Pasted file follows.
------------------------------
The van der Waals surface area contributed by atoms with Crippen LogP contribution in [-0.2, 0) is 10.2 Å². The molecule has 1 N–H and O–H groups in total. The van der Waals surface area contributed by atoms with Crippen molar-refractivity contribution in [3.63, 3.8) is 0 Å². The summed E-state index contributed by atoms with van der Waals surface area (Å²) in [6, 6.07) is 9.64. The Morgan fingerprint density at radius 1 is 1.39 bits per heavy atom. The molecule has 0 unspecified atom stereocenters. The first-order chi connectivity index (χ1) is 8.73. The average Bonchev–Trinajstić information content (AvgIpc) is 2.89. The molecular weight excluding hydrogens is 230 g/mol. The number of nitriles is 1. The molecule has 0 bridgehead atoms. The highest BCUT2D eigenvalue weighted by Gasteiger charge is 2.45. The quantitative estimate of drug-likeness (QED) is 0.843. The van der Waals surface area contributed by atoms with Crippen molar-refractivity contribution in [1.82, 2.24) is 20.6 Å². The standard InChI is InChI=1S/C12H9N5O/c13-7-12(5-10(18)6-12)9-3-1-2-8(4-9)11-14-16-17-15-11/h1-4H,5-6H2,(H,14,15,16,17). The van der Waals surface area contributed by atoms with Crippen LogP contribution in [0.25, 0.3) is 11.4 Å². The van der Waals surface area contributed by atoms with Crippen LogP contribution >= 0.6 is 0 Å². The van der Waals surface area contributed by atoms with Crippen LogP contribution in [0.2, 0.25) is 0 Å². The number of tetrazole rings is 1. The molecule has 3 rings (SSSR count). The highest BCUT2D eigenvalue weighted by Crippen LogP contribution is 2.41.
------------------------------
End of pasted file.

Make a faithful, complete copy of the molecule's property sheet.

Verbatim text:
The van der Waals surface area contributed by atoms with Crippen LogP contribution in [-0.2, 0) is 10.2 Å². The molecule has 1 N–H and O–H groups in total. The van der Waals surface area contributed by atoms with Crippen molar-refractivity contribution in [3.63, 3.8) is 0 Å². The summed E-state index contributed by atoms with van der Waals surface area (Å²) in [6, 6.07) is 9.64. The Morgan fingerprint density at radius 1 is 1.39 bits per heavy atom. The molecule has 0 unspecified atom stereocenters. The first-order chi connectivity index (χ1) is 8.73. The average Bonchev–Trinajstić information content (AvgIpc) is 2.89. The molecular weight excluding hydrogens is 230 g/mol. The number of nitriles is 1. The molecule has 0 bridgehead atoms. The highest BCUT2D eigenvalue weighted by Gasteiger charge is 2.45. The quantitative estimate of drug-likeness (QED) is 0.843. The van der Waals surface area contributed by atoms with Crippen molar-refractivity contribution in [1.82, 2.24) is 20.6 Å². The standard InChI is InChI=1S/C12H9N5O/c13-7-12(5-10(18)6-12)9-3-1-2-8(4-9)11-14-16-17-15-11/h1-4H,5-6H2,(H,14,15,16,17). The van der Waals surface area contributed by atoms with Crippen LogP contribution in [0.25, 0.3) is 11.4 Å². The van der Waals surface area contributed by atoms with Crippen LogP contribution >= 0.6 is 0 Å². The van der Waals surface area contributed by atoms with Crippen LogP contribution in [0.2, 0.25) is 0 Å². The number of tetrazole rings is 1. The molecule has 3 rings (SSSR count). The highest BCUT2D eigenvalue weighted by Crippen LogP contribution is 2.41.